My husband Samuel was a Downs. In Louisiana, you just couldn’t make a finer “catch,” as my mother put it. The Downs family owned plantations, Uncle Solomon was a U.S. Senator, and the power and prestige of their slaves and properties offered vast advantages for a new blushing bride.
For me, Samuel built this manor home and farm. He often said our children would forever be wealthy, famous and a political powerhouse in the New Orleans area.
That was before the war, however, 150 years ago. Today it all belongs to the swamp, and no one remembers except the spirits.
A body suddenly crashed through a plate glass window at the Brigadier’s house. It made a hungry lunge for Captain Cooper, but its feet were tangled in the window curtains and it slammed to the floor, hungry teeth snapping and arms reaching. Captain Cooper quickly dispatched the zombie with a ceremonial saber thrust through the brain.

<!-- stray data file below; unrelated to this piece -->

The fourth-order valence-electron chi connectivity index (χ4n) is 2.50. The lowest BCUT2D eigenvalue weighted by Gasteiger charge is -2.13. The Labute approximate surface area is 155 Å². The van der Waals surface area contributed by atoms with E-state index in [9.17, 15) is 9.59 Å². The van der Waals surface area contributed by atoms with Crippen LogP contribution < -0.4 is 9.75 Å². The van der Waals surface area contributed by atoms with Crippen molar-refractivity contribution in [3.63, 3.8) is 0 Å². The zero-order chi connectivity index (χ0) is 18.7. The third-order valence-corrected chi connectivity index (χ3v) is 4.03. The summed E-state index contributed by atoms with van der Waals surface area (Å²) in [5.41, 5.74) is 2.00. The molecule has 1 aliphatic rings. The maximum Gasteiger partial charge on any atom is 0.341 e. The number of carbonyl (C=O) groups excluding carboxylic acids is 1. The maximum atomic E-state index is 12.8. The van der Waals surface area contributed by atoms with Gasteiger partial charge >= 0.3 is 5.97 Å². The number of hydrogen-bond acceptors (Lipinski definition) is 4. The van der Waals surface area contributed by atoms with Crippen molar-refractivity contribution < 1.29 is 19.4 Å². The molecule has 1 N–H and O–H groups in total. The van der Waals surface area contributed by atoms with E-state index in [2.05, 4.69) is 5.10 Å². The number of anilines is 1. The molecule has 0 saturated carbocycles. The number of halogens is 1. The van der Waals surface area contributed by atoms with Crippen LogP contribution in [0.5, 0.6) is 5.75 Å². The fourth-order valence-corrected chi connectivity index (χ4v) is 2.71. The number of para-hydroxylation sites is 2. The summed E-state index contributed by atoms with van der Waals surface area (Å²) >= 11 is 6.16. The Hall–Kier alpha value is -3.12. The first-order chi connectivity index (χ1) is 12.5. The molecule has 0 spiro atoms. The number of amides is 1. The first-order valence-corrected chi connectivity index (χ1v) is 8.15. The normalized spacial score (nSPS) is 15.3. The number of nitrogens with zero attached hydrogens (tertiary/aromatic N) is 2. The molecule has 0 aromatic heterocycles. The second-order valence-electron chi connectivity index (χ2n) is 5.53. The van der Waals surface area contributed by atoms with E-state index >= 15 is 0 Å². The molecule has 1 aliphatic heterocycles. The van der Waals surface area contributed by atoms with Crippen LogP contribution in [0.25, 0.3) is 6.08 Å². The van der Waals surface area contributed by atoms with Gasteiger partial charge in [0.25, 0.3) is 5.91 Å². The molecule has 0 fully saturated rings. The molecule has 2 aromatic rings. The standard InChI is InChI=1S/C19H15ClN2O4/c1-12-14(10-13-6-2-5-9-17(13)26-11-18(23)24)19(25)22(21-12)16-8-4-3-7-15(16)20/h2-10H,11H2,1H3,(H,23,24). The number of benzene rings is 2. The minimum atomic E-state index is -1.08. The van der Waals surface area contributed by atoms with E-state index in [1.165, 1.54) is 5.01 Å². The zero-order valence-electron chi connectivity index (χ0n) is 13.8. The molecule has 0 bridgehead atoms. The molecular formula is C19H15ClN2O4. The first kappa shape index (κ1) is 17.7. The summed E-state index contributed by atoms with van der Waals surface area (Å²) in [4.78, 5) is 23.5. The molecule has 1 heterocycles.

“Well that was too bloody close,” the cool Brigadier remarked, pouring a fresh cup of tea for the Captain.
“I’ll say.” Cooper wiped the zombie’s brains on the ruined curtains. “Where do you suppose it came from? This installation is supposed to be biter-free.”
Right on cue, a U.S. Army Apache helicopter hovered into view. It swerved dangerously with over a dozen biters clinging to its wheels and weapon pylons. The pilot’s terrified eyes met Cooper’s for just a moment, before it slid out of view sharply to the right in uncontrolled descent.